And so where do confidence, humility and virtual prophethood (ugh) come into play? Well, I am generally confident, even when I’m not confident, if you know what I mean? I appear more confident than I am inside, both in my speaking and in my writing, but I generally don’t bullshit and I usually think or believe I know what I am talking about. But I also have a lot of humility about the limitations of what I know and what I can do. I became more and more humble while doing my PhD, and working globally is another reminder because you get exposed to so much more. One of the reasons I write in accessible language is that I struggle with reading theory that is not worded in accessible language so I don’t want to do that to others, but also because I want to be able to understand what I am writing myself! One of the reasons I do my keynotes interactively is not only because it is more engaging and fun and just plain good pedagogy, but also because I believe we all have something important to learn from one another and I will enjoy the keynote more if I learn and everyone else learns from the entire room and not just me. This seems like a no-brainer. One act of confidence and humility I did recently was to have a feedback form for my keynotes. I share it after each keynote and usually one or two people will fill it out, and I get really useful comments on what people liked and what I can do better, and I know that one person is not really representative of all the people who attend these, but I have over 50 responses over the past few months, and so there are trends across keynotes, and the focus is almost always on my keynoting style, so if anyone ever tells me again they want me to talk at people in a keynote ever again I have plenty of evidence that people like my way of doing it, and also quite a few recordings to show it off. But i did get an annoying comment the other day, and it is not a critical comment, but a hyperbolic one, and it is bothering me.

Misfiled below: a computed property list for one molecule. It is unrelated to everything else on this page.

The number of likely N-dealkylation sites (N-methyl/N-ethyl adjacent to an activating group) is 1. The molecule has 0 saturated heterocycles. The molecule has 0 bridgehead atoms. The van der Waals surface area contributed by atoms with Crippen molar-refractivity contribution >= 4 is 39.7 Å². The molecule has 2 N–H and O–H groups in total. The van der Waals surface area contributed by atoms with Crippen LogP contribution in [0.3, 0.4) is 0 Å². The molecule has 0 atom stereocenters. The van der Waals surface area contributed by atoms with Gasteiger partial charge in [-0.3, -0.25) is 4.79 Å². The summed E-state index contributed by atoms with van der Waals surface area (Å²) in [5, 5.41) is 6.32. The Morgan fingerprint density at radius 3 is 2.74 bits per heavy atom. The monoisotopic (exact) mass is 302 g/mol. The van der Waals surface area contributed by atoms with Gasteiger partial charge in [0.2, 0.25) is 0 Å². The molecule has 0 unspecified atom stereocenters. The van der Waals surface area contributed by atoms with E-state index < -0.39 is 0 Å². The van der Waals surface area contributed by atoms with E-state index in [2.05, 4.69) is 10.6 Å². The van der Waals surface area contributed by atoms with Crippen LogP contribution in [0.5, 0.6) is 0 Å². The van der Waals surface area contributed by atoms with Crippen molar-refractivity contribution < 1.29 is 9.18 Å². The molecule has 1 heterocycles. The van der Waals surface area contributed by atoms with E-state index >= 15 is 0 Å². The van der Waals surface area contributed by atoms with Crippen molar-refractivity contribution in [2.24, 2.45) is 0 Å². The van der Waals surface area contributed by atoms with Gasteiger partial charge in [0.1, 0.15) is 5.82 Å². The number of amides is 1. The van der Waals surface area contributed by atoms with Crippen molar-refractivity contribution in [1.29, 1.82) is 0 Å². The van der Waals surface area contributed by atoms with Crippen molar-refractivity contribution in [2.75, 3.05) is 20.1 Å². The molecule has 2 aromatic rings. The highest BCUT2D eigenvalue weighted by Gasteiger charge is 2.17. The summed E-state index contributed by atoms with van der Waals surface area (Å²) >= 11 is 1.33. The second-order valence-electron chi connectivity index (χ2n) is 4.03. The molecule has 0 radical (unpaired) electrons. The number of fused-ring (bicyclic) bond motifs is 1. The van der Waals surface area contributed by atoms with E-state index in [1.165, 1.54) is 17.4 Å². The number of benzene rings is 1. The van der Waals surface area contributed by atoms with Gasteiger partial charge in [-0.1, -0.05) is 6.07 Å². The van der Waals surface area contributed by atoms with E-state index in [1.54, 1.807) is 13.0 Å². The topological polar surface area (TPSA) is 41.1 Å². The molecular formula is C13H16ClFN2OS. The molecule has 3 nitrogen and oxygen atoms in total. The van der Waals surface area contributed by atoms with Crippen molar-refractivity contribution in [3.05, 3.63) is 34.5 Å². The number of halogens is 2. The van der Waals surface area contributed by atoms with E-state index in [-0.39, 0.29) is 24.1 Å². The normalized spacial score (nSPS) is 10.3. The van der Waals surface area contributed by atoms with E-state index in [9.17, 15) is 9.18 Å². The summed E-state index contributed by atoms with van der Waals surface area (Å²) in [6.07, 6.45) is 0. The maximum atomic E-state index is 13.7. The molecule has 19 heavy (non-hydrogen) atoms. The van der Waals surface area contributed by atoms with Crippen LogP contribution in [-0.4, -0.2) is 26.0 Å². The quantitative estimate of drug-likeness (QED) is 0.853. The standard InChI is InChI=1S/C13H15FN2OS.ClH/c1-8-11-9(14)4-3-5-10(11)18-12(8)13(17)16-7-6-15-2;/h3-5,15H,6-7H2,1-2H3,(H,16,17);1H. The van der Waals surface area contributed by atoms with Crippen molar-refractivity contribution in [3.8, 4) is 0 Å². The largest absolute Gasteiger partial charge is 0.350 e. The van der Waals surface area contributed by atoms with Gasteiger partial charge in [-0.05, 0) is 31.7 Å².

The annoying comment was by someone who called me a “virtual prophet”. And it annoys me for several reasons. First, because as a practicing Muslim I do not like people using religious terms like this about a regular human being, and I also would not like to take responsibility for passing on a message like I am preaching or proselytizing or whatever that does not sit well with me. It also annoys me because many people have great “messages” but they do not speak as often or as eloquently or do not get invited to talk and this bothers me, and it is not fair to listen to louder or more eloquent voices. And honestly, I think this kind of hyperbolic praise is harmful in how it plays on someone’s ego. It can get to someone’s head and make them believe themselves to be something way more than they deserve. No one is a prophet. none of us are prophets. Many of us who speak loudly in public suffer internally and within our institutions and people who advocate for social justice struggle to get their voices heard and their ideas implemented. I wish it was different but it is not. So don’t call me a virtual prophet. I know you meant well, but it has been bothering me so much and I hope no one does that to anyone again. And many people who speak in idealism are not walking their talk, so that elevation is not even deserved at all. Talk is easy. Action is hard. Praxis is hard.
Image of rose and its reflection in Water from Pixabay
Added later because I read it later!
This quote from adrienne maree brown in Emergent Strategy:
“The work of promoting and protecting one personality is as different from the work of organizing as holding one’s breath in is from an exhale.”